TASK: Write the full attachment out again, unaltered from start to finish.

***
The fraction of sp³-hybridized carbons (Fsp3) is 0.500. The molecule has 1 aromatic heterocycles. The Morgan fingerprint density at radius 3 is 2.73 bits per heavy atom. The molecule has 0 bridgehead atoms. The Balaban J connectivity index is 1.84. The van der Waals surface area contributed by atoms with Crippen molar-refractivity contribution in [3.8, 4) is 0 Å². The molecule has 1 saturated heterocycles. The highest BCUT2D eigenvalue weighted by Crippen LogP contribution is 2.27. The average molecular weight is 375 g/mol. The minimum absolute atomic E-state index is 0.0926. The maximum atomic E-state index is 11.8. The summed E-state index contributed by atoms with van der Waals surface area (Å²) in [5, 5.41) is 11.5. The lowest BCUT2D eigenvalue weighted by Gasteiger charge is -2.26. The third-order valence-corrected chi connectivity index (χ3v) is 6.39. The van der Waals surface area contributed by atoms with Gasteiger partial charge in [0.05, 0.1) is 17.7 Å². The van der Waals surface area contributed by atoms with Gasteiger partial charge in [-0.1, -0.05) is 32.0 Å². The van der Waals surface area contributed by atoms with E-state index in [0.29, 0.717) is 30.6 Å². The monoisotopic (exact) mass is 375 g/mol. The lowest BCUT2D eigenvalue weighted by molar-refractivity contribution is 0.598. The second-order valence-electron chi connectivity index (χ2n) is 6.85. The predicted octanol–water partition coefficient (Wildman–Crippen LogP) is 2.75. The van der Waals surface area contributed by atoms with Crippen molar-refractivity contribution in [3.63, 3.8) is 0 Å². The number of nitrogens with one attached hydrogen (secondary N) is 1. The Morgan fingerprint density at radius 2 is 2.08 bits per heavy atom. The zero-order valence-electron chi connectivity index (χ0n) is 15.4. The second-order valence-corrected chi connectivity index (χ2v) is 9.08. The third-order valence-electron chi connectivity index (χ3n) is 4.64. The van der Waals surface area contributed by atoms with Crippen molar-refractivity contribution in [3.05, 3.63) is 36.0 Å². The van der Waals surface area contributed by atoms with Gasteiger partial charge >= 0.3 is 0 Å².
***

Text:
The fraction of sp³-hybridized carbons (Fsp3) is 0.500. The molecule has 1 aromatic heterocycles. The Morgan fingerprint density at radius 3 is 2.73 bits per heavy atom. The molecule has 0 bridgehead atoms. The Balaban J connectivity index is 1.84. The van der Waals surface area contributed by atoms with Crippen molar-refractivity contribution in [3.8, 4) is 0 Å². The molecule has 1 saturated heterocycles. The highest BCUT2D eigenvalue weighted by Crippen LogP contribution is 2.27. The average molecular weight is 375 g/mol. The minimum absolute atomic E-state index is 0.0926. The maximum atomic E-state index is 11.8. The summed E-state index contributed by atoms with van der Waals surface area (Å²) in [5, 5.41) is 11.5. The lowest BCUT2D eigenvalue weighted by Gasteiger charge is -2.26. The third-order valence-corrected chi connectivity index (χ3v) is 6.39. The van der Waals surface area contributed by atoms with Gasteiger partial charge in [0.05, 0.1) is 17.7 Å². The van der Waals surface area contributed by atoms with Gasteiger partial charge in [-0.1, -0.05) is 32.0 Å². The van der Waals surface area contributed by atoms with E-state index in [0.29, 0.717) is 30.6 Å². The monoisotopic (exact) mass is 375 g/mol. The lowest BCUT2D eigenvalue weighted by molar-refractivity contribution is 0.598. The second-order valence-electron chi connectivity index (χ2n) is 6.85. The predicted octanol–water partition coefficient (Wildman–Crippen LogP) is 2.75. The van der Waals surface area contributed by atoms with Crippen molar-refractivity contribution in [3.63, 3.8) is 0 Å². The number of nitrogens with one attached hydrogen (secondary N) is 1. The Morgan fingerprint density at radius 2 is 2.08 bits per heavy atom. The zero-order valence-electron chi connectivity index (χ0n) is 15.4. The second-order valence-corrected chi connectivity index (χ2v) is 9.08. The third-order valence-electron chi connectivity index (χ3n) is 4.64. The van der Waals surface area contributed by atoms with Crippen molar-refractivity contribution in [3.05, 3.63) is 36.0 Å². The van der Waals surface area contributed by atoms with Gasteiger partial charge >= 0.3 is 0 Å².